}
                        }
                    )
                }
                ...
                Button(
                    action: { self.handler(self.order) },
                    label: { Text("Place order") }
                )
            }
        }
    }
}

Note the use of NavigationView above, which is needed when using the default Picker style on iOS — as such a picker pushes its view for selecting an option onto the current navigation stack.

So how could we split the above view up while still enabling each part to mutate the same Order state? Let’s take some inspiration from SwiftUI’s built-in views, and use the @Binding property wrapper to create two-way bindings between our new subviews and their parent’s state. Here’s how we might do just that when extracting our form’s “Shipping address” section:

struct ShippingAddressFormSection: View {
    @Binding var order: Order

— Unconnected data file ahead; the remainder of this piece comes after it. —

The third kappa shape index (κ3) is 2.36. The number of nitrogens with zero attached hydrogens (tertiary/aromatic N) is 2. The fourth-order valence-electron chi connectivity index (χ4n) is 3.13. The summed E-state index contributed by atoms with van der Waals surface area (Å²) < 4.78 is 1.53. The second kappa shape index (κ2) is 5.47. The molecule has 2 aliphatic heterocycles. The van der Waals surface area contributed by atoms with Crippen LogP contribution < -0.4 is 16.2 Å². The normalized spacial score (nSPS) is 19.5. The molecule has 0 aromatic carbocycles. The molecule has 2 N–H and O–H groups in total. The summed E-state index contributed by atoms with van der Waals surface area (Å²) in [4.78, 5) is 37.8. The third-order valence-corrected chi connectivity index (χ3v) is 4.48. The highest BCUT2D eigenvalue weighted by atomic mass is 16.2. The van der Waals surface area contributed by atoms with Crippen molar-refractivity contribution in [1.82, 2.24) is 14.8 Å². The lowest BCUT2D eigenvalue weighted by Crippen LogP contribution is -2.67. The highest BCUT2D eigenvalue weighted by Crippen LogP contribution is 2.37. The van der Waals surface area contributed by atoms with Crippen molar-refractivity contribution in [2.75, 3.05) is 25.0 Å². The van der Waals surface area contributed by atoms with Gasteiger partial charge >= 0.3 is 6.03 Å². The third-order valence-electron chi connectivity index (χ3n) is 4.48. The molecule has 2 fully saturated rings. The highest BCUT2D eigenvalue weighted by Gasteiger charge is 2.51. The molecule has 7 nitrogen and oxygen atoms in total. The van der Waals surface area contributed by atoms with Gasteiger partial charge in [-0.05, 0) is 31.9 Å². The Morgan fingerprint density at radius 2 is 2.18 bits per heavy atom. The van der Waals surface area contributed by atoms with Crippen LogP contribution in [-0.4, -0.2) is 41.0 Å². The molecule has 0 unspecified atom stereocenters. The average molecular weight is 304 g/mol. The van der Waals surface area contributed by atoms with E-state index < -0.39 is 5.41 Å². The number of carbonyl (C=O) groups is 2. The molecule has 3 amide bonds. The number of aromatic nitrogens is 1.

var body: some View {
        Section(header: Text("Shipping address")) {
            TextField("Name", text: $order.recipient)
            TextField("Address", text: $order.address)
            TextField("Country", text: $order.country)
        }
    }
}

Above we give our new stand-alone section access to the complete Order model, as it needs to mutate several of its properties. However, for the “Product” section, we’ll take a slightly different approach — and only give it access to an array of products to pick from, and a binding Product value to assign the user’s selection to:

struct ProductPickerFormSection: View {
    var products: [Product]
    @Binding var selection: Product

    var body: some View {
        Section(header: Text("Product")) {
            Picker(selection: $selection, label: Text("Select product")) {
                ForEach(products) { product in
                    Text(product.name).tag(product)
                }
            }
        }
    }
}